All 50 states and the District of Columbia have
authorized the organization of LLCs in their jurisdiction. Vermont,
Massachusetts and Hawaii were the last states to enact LLC acts.
Most LLC acts recognize LLCs formed in other states
("foreign" LLCs), and provide for the registration of
the foreign LLC to do business in the state.
What Happens If An LLC Conducts
Business In A State That Does Not Recognize Foreign LLCs, Or If
The State Questions A Specific Attribute Or Does Not Allow An
LLC To Conduct The Specific Business Of The Foreign LLC?
No direct legal precedents answer this question.
The concern is demonstrated by Thompson V. Schimitt [274
SW 554, 560, 561 (Tex 1925)], an old case, which addresses the
conduct of business by a Massachusetts business trust in Texas.
At that time, Texas did not statutorily recognize the business
trust entity. The result of that case was disastrous for the owners
of the trust. The Texas Supreme Court held that, because the Texas
legislature had not authorized the use of a Massachusetts business
trust as a legal form of business organization, the trusts
beneficial holders were not shielded from personal liability for
the trusts liabilities due to public policy.
Before the New York LLC Act was adopted, a federal
district court in New York "suggested" that the law
of the place of origin of an LLC would apply if the LLC was properly
organized. This court was analyzing a Lebanese LLC doing business
in New York. [Abu-Nasser v Elders Futures, Inc, No 88 Civ 7906,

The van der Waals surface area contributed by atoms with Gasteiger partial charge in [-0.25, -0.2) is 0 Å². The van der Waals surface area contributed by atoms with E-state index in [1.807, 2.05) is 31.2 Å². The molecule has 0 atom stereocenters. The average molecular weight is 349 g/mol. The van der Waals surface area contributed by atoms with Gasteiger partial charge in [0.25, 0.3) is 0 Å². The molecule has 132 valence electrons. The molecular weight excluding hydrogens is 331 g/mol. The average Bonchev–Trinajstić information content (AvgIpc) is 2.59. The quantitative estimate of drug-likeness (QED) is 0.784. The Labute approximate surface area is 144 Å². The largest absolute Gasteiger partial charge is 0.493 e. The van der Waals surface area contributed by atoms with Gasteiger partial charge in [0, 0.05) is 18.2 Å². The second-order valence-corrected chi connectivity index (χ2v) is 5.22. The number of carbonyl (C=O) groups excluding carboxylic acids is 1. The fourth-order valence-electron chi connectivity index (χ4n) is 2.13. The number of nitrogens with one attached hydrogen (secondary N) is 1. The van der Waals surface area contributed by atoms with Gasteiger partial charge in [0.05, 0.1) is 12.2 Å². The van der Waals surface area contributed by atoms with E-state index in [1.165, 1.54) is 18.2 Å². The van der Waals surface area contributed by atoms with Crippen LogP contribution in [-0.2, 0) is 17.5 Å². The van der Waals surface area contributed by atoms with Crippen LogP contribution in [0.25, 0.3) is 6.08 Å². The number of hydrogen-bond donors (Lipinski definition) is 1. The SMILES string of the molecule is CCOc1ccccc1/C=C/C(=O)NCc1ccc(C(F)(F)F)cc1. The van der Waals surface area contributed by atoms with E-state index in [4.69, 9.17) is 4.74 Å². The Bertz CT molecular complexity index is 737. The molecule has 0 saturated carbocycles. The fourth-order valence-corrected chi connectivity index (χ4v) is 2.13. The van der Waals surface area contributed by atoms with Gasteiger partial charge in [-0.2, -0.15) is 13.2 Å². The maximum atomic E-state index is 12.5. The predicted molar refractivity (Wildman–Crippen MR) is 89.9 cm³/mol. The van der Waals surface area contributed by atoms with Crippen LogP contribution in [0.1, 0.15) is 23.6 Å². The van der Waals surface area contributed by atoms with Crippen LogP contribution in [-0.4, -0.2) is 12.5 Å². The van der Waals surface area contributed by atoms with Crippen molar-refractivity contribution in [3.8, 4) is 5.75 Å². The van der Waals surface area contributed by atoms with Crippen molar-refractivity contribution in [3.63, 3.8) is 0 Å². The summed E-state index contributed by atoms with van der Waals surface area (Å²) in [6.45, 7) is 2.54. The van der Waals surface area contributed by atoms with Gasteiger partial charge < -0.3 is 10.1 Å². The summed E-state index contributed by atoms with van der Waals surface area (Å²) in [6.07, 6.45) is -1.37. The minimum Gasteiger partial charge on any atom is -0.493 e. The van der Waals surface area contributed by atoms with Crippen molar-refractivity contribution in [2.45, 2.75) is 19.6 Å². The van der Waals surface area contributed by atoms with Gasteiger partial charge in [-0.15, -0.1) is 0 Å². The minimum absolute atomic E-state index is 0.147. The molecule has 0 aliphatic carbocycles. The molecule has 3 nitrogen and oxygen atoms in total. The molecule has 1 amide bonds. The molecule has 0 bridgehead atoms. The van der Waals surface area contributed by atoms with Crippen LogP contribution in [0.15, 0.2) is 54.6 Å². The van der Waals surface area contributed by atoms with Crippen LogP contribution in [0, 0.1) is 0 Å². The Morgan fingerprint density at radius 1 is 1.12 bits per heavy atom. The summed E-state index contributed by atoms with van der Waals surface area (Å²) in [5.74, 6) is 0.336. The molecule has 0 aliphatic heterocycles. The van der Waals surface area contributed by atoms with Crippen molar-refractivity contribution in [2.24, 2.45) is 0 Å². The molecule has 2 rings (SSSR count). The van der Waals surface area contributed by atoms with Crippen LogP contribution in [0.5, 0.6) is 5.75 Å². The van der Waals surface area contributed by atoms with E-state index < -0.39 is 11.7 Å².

1991 US Dist LEXIS 3794 (SDNY Mar 28, 1991)] The court thus implied
that the foreign LLC would be respected as an LLC in New York;
however, the court did not have to reach this conclusion.
Many recent LLC statues provide that the courts
in other states should respect their law, but that technically
has limited effect. [Merrill, "Treatment of Oregon Limited
Liability Companies in States Without Limited Liability Company
Statutes," 73 Ore L Rev 43 (1994)]
It is also necessary to review the LLC acts in
states where the LLCs business will be conducted to ensure
that those states recognize foreign LLCs, that is, those formed
in other states, especially if the LLC is conducting a professional
practice, insurance business, or other highly regulated business
that may not be authorized in a state that otherwise allows other
foreign LLCs to do business.
Can Any Person Or Entity Own
An Interest In An LLC?
Yes. Generally, any legally recognized "person"
may own an interest in all LLC except a professional LLC in which
the ownership rules are more restrictive due to state law, licensing
authority rules, or other regulations; however, the relevant LLCact
should be consulted. For example, the Missouri statue provides